I hope you had a chance over the holidays to reconnect with family and friends, celebrate the successes of 2014, and reflect on the things that are most important to you in the year ahead.
As we begin 2015, students are back on campus this week for the start of classes and we are gearing up for a busy and productive spring semester. As we do, I would like to invite you to two of the events on campus this month that will showcase our students and faculty and promise to be inspiring and thought-provoking.
The first is on Jan. 24, when our Undergraduate Biology Research Program will hold its 26th annual conference. During this model program, undergraduates participate in mentored, self-directed projects that involve inquiry, design, investigation, research, scholarship, and discovery. Their work culminates at this conference, where the students present their work at a poster session.
The second event is Jan. 26, when the College of Science kicks off its lecture series "Life in the Universe." Over the course of seven lectures, this series explores the universe at molecular, biological, planetary, and cosmic scales to ask: What is life and how do we recognize it? Some of the UA's most distinguished faculty members will lead the presentations, including Dante Lauretta, professor in the Department of Planetary Sciences and the leader of OSIRIS-REx, the biggest NASA mission the UA has ever undertaken; Christopher D. Impey, University Distinguished Professor of Astronomy; and Timothy D. Swindle, head of the Department of Planetary Sciences and the Lunar and Planetary Laboratory.
We're also looking forward to a year of community engagement. With that in mind I would like to bring your attention to a guest editorial, authored by Shane Burgess, dean of the UA's College of Agriculture and Life Sciences, that was published recently by The Arizona Republic. In it, Dr. Burgess writes that efforts to thin forests in northern Arizona are worthy of funding because they save lives, prevent millions of dollars in damages, and boost biodiversity. You can read his piece here.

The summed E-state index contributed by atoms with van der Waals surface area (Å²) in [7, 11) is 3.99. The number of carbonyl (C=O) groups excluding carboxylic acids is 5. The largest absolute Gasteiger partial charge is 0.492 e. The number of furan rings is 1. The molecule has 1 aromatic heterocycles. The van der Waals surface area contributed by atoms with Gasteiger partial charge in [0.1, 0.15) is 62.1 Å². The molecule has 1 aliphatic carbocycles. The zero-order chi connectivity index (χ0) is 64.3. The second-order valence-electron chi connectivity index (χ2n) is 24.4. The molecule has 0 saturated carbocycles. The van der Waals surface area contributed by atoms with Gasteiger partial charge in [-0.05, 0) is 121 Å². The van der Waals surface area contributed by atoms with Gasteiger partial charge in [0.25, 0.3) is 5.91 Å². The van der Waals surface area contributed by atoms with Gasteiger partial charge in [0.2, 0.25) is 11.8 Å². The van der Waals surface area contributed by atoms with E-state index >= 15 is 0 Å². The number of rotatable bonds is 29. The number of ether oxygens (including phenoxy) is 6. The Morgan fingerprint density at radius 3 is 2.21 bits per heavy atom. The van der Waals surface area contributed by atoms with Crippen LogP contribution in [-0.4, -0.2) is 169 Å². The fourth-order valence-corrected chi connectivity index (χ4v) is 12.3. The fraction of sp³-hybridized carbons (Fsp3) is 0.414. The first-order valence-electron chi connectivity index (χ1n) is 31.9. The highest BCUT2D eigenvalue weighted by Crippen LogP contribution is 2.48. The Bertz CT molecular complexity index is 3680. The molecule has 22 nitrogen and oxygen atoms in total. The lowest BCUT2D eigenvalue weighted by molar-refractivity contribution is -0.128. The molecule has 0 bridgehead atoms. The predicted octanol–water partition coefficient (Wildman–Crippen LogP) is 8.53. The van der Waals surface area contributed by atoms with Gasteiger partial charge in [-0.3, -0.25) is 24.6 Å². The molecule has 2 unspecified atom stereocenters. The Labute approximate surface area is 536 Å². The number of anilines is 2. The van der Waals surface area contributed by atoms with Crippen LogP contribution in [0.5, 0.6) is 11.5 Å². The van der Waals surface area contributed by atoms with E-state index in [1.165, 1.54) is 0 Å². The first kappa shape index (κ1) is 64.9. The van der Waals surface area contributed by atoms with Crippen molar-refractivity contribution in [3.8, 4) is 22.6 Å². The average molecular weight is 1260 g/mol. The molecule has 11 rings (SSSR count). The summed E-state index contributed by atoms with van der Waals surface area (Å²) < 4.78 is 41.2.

More stories about ways that University of Arizona faculty and students are making a difference in the lives of the people of Arizona and beyond can be found below.
A team from the University of Arizona and eight Southwestern electric utility companies has built a pioneering Web portal that provides insight into renewable energy sources and how they contribute to the region’s electricity grid. The tool will help utility companies better understand the long-term impact of renewable energy on the power grid and inform ways that these resources can be integrated in the future in the most cost-efficient and reliable way for consumers.
A new course aligned with the UA's 100% Engagement initiative will give students experience in a research project with value to our community. This spring, students in the "Poverty in Tucson Field Workshop" course will collect, analyze and present data on local community issues related to poverty. The class is a continuation of a collaboration among the College of Social and Behavioral Sciences, the city of Tucson and local nonprofit groups through the Mayor's Commission on Poverty.
Whether coping with physical ailments, contentious home lives or arduous semesters, we all have techniques to offset the hardships in our lives. But can we expand those methods and become better people in the process? Through a generous gift from the Arizona Friends of Tibet, the University of Arizona College of Social and Behavioral Sciences is positioned to explore this question through the newly launched Center for Compassion Studies – the nation's first formalized collegiate center for compassion studies.